• the consonance of “quick” and “quarrel” also ties the line together.

The fourth line brings in the concept of reputation, but a reputation that is “fragile, unsubstantial, empty, or worthless” (“bubble, n.; 3a”  OED.), especially as it is found in the “cannon’s mouth,” a maw that few can survive.

But this soldier does survive, and Jaques moves from the warrior (using three full lines and two half-lines), to start the next stage–the justice–mid-line (again), and the introduction of the justice (again) has a feminine ending. Only this time, there’s no leading trochee in the next line, and the consecutive unstressed syllables find their opposing twins (or should that be triplets?) in the two spondees that follow (“round belly” and “good capon”). While there are no alliterative usages within the line, there are sonic links between this line and the next iambic one (“fair”/”formal”, “belly”/”beard”, “capon”/”cut”, “lined”/”eyes”, and “severe“/”beard”). With the next line after that (beginning “Full of”), we’re back to an altered rhythm (led with a trochee, followed by a spondee) and the diction of this third full poetic line could end the section. But it doesn’t. Instead we get “And so he plays his part” to take us to the middle of the following line so that the “sixth age” of the pantaloon (or “A feeble old man; an old fool” [“pantaloon, n.; 1b”  OED.]) again begins mid-line.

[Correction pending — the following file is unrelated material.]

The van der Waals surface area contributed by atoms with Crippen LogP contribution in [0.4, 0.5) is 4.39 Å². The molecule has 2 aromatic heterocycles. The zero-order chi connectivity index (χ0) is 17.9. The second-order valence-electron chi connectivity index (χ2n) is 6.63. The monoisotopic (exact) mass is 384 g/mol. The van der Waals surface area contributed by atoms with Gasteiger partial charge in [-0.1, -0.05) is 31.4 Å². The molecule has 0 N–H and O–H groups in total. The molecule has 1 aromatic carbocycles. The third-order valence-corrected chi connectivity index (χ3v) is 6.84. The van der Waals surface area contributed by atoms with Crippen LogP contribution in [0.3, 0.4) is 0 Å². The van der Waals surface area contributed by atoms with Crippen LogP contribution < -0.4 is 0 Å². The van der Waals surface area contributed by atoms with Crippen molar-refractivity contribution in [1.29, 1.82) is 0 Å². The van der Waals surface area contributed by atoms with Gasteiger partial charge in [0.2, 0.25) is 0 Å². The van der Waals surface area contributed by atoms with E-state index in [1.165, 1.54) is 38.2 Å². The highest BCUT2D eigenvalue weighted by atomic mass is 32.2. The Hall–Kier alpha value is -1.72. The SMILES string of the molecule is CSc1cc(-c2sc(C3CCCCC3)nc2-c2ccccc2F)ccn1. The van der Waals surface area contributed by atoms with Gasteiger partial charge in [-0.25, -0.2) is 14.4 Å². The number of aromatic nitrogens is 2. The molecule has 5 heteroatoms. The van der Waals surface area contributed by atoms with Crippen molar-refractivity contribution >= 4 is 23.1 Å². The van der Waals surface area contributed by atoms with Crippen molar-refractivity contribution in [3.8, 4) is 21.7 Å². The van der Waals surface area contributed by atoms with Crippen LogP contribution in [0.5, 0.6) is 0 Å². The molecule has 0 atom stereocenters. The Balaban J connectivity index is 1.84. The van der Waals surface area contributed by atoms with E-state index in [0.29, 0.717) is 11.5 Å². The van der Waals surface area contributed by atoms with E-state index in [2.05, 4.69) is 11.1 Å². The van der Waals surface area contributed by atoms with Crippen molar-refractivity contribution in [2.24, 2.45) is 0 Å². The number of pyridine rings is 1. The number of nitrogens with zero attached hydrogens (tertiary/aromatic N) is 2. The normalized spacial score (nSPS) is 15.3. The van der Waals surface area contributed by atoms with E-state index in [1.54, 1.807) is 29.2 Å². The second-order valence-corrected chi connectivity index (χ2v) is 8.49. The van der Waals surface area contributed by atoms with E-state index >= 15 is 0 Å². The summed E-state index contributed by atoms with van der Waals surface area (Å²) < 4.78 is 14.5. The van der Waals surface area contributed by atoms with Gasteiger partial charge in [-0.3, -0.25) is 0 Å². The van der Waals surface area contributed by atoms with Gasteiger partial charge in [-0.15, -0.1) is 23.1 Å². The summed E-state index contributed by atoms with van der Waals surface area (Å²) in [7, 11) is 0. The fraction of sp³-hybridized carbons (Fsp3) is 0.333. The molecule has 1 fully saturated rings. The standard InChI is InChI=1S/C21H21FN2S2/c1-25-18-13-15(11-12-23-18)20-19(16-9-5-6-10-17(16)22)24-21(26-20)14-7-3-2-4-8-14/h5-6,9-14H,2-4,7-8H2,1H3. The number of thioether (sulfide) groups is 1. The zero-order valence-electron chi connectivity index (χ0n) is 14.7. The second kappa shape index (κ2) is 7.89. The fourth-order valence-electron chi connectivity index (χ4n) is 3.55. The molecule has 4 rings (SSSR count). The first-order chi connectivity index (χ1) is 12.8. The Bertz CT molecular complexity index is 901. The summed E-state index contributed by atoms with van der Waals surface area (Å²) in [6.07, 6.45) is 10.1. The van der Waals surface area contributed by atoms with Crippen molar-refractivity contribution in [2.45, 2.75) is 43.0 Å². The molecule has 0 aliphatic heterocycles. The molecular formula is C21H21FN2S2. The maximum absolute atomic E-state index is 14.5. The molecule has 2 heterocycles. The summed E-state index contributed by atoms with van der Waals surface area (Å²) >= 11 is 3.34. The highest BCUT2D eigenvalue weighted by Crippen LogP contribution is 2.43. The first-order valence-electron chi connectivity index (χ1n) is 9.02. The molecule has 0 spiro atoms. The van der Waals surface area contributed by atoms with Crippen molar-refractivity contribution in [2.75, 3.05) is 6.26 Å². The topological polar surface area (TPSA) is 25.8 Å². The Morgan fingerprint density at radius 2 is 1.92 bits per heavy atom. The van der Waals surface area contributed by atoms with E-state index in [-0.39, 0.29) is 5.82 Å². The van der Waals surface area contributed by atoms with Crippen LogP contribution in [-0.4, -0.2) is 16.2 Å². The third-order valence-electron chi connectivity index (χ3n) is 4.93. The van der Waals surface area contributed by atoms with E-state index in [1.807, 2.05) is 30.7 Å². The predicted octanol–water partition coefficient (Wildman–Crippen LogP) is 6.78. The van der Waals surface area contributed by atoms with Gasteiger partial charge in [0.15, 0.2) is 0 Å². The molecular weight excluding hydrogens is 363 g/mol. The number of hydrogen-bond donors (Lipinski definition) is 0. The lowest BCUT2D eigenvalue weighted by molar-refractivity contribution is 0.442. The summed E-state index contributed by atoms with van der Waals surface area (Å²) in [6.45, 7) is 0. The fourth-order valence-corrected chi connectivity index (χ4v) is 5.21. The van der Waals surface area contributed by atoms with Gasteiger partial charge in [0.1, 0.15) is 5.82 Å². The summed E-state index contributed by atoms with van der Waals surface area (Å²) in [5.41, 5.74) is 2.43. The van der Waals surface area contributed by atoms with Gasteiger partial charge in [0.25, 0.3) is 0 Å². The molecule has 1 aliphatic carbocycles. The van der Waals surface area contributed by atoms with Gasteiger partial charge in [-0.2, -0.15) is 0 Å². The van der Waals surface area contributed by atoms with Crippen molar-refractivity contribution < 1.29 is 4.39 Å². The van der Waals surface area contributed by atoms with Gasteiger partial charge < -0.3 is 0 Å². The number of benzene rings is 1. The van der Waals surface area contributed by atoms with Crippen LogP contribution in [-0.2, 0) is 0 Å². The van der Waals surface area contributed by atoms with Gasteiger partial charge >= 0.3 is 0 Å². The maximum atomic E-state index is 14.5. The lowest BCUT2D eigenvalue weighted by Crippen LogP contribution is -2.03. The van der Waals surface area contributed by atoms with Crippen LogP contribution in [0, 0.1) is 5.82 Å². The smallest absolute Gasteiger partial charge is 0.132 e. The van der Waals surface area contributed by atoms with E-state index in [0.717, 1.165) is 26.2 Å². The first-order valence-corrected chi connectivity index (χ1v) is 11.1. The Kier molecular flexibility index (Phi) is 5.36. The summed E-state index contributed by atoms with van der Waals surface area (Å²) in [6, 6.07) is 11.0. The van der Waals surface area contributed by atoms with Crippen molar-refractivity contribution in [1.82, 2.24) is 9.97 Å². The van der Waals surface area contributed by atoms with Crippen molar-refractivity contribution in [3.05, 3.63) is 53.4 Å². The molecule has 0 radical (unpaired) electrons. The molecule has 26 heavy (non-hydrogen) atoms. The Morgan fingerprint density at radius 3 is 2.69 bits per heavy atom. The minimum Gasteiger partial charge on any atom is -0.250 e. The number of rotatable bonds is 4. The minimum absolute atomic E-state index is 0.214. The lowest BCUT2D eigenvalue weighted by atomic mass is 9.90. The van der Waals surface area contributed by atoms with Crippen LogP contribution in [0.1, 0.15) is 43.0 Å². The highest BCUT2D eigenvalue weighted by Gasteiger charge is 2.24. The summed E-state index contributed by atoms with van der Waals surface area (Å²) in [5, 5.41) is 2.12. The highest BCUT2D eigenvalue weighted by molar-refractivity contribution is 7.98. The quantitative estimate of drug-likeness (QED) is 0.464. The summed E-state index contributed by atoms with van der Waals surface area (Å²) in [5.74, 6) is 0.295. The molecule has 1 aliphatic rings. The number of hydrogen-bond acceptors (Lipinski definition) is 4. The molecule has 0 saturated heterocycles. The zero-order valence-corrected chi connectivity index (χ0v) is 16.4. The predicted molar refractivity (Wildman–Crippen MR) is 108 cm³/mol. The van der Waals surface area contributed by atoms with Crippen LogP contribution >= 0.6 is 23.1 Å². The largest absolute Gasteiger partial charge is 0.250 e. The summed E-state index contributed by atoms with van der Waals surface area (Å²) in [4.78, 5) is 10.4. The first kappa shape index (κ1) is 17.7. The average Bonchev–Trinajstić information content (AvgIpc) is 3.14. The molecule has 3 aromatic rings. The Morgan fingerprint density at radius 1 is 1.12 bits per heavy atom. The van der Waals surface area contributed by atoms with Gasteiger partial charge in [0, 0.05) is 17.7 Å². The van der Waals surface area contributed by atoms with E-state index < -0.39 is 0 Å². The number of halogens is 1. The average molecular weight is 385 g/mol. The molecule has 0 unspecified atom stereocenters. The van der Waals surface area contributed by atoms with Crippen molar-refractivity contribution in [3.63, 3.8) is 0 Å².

Why is it that six out of the seven ages of man begin mid-line? The effect is to push the line forward, propelling it, but usually after a caesura or pause. Is this supposed to signify Jaques trying (maybe too hard) to complete this extended metaphor? I’m not sure…

The first part of this longest section of the speech alternates between hissing S’s (“sixth”, “shifts“, “slipper’d”, “spectacles“, “nose”, “side”) and plosive P’s (“slipper’d pantaloon”, “spectacles”, “pouch”), before sliding into just the S’s (“hose”, “saved”, “his shrunk shank”, “voice”, “childish“, “pipes“) approximating the aging “whistle in his sound.” And the penultimate line of the section foreshadows (with “childish”) the final stage of man, “second childishness and mere oblivion.” And here, mere can mean either “pure, unmixed, unalloyed; undiluted, unadulterated” or “insignificant, ordinary; inadequate, feeble” (“mere, n.; 1a and 1c,” respectively  OED.), and oblivion “the state or fact of forgetting or having forgotten” (“oblivion, n.; 1a,”  OED.).

The third- and second-to-last lines of the speech, while rhythmically iambic (and still tied together by the S’s [“Last scene”, “ends this strange”, “history”, “second childishness“]), lead to the most un-iambic line of the entire speech:


/ / / / / / / / -~- /

Sans teeth, sans eyes, sans taste, sans everything.

Iambic pentameter has been described as the rhythm of the heart, and if that’s the case, then this last line is a heart laboring, working too hard, to the point of arrest and stoppage.

Four spondees, hammering home every “sans,” every bodily function, every thing.

Sans.

Without. At the end of life, we’re left with nothing, less than what we have coming into the world.

It is no shock then that at the end of this speech, Orlando returns with Adam, an old man, ready to die.